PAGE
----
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Ducati HYPERMOTARD 821 Supermoto Motorbike Review

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MCN overall verdict rating is 4

Replacing the original air-cooled 1100 and 796 versions, this second-generation Hypermotard has an 8v, liquid-cooled motor, a more forgiving riding position, ABS, traction control and electronic riding modes. Ducati are hoping these changes will broaden the appeal of their bad boy take on the supermoto.

There are a few minor niggles, like a built-in blind spot in the mirrors and an overly-aggressive throttle response in the sportiest of the three riding modes. There’s also the classic quandary of working out how to sit on a supermoto – hang off or leg-out? But overall it’s fast, fun and easier to live with than before.

It’s still an impractical toy, although a larger 16-ltire fuel tank helps and there are lots of touring accessories are available.

Engine

MCN rating rating is 4
Owners' rating rating is 0

The new 821cc, 8v, liquid-cooled engine (a ‘stroked’ 796 unit) lacks the lowdown grunt of the old 4v, air-cooled 1078cc motor – there’s no substitute for cubes, after all. But there’s still plenty of smooth, predictable power. Producing 110bhp, it’s more powerful than the 796 and 1100 Hypermotard. There’s plenty of oomph to play with at low speeds, which is perfect for wheelies and mucking about. The real-world speed of a bike like this, with no wind protection, is around 80mph, so big bhp figures aren’t needed. The throttle response is excellent in its Urban and Touring riding modes, but in Sport mode it’s too aggressive and more suitable for the track. Water-cooling has made the old oil cooler redundant and there’s a wet, cable-operated slipper clutch. Intervals for the valve-clearance service are increased to 18,000-miles.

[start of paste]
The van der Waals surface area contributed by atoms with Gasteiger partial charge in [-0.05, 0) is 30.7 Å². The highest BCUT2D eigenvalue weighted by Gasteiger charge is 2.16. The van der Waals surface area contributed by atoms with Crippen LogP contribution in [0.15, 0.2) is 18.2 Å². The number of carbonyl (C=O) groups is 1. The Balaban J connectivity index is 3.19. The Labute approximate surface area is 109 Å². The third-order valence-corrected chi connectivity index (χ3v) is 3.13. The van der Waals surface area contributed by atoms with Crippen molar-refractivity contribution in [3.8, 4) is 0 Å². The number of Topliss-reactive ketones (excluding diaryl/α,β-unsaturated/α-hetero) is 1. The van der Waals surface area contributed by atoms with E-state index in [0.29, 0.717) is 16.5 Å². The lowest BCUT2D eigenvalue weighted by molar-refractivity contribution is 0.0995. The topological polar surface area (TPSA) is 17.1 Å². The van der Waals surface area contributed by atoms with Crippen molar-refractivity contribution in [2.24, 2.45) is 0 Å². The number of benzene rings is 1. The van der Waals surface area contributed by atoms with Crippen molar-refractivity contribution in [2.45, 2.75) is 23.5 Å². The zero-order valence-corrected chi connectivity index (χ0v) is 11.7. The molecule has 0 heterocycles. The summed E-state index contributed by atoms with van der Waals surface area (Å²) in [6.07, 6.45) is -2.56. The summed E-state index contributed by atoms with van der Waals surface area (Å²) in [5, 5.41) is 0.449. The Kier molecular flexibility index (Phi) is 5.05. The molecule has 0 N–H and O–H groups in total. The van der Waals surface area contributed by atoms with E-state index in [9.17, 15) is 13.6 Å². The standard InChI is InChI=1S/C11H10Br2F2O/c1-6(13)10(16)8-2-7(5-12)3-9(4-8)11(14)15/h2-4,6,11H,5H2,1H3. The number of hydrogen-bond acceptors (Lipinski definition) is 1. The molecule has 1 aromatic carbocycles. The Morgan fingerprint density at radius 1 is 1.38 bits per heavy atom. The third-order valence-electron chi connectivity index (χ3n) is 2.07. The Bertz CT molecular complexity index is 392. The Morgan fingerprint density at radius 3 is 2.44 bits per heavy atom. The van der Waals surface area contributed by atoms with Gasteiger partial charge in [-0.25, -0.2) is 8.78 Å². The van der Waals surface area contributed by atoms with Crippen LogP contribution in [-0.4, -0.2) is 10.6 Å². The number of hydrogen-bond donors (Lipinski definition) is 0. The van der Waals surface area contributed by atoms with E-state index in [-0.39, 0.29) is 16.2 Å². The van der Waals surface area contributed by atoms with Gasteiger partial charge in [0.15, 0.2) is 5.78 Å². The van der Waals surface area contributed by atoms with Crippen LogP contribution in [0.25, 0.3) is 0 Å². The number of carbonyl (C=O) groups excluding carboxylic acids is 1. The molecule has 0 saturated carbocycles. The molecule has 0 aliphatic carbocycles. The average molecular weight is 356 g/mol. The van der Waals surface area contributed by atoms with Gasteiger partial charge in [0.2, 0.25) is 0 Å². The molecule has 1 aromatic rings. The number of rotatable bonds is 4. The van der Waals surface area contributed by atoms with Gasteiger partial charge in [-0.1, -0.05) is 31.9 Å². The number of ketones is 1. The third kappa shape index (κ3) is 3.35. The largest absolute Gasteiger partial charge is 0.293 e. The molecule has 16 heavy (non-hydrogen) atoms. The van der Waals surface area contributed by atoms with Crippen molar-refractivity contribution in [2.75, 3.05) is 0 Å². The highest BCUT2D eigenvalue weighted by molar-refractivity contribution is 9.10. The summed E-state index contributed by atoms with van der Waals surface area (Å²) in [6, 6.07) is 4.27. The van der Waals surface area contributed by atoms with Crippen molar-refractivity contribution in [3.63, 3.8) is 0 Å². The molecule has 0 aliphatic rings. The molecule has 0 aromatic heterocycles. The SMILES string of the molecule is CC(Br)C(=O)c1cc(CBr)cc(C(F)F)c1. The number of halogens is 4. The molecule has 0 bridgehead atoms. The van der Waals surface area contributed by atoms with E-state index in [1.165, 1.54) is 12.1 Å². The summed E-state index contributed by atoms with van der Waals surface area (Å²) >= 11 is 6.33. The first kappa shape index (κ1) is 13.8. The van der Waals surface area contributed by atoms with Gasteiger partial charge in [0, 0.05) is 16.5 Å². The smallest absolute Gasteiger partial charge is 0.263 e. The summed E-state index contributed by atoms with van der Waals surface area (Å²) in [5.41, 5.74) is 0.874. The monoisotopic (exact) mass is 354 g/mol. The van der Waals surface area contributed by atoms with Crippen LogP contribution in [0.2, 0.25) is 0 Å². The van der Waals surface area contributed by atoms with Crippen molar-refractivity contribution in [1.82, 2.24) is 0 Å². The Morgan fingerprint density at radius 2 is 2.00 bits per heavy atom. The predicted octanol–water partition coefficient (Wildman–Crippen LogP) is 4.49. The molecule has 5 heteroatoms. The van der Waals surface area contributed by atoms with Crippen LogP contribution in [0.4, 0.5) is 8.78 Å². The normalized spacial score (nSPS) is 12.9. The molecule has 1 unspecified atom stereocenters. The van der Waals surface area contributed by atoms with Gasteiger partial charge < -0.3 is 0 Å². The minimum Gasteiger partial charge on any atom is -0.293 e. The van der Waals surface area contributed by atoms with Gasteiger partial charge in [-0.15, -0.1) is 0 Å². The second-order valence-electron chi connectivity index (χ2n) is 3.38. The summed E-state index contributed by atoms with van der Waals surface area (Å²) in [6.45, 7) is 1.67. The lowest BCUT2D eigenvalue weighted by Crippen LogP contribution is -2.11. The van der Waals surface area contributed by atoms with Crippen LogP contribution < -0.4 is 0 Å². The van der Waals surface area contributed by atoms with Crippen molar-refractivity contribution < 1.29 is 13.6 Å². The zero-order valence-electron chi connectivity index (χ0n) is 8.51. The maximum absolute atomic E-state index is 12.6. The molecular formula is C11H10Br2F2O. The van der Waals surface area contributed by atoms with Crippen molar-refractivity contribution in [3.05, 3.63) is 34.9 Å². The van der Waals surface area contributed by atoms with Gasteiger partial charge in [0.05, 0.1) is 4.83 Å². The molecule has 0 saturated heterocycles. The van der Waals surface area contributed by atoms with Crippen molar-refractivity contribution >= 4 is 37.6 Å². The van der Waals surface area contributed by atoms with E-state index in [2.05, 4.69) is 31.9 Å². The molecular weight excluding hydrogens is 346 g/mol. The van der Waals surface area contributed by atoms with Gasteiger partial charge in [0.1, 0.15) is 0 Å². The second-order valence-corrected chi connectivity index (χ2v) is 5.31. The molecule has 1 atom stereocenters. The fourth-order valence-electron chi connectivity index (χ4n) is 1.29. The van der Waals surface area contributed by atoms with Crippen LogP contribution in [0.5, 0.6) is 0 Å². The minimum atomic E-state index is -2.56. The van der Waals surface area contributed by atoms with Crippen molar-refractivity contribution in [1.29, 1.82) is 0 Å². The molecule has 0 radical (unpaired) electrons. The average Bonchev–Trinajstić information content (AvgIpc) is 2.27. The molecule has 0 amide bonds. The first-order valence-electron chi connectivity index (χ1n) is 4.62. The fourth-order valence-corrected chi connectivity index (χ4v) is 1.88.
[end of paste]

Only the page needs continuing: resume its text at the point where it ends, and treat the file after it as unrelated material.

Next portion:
Ride and Handling

MCN rating rating is 4
Owners' rating rating is 0

Unlike the previous model, you’re sat further back from the front of the bike and the pegs have been brought forward, too. This less aggressive riding position is more natural and comfortable on the long haul. The old twin exhaust cans have been replaced with a single side-mounted unit to reduce weight and impormve handling.  A longer swingarm makes the Ducati less ‘slappy’ riding across bumpy terrain and new 43mm Kayaba forks and Sachs rear shock give a plusher ride. New cast aluminium monobloc Brembo calipers are a big improvement – not that the lightweight Hypermotard ever struggled with braking power. It’s agile, flickable, stable in fast corners and you get a good feeling of grip from the tyres and through the chassis. The Hypermotard lets you have loads of fun, road or track. It only weighs 3kg more than the original model, despite the extra weight from the new radiator, hoses, electronics and ABS system.

Equipment

MCN rating rating is 4
Owners' rating rating is 0

Unlike the original Hypermotard, this model comes with lots of toys. A new ride-by-wire throttle system allows an eight-stage traction control system for the first time, as well as three riding modes. In each mode there’s varying levels of power, throttle response, traction control and intervention from the Bosh 9MP ABS system. Conventional mirrors on stalks replace the old flip-out bar-end mirrors and the impractical 12-litre fuel tank makes way for a 16-litre item.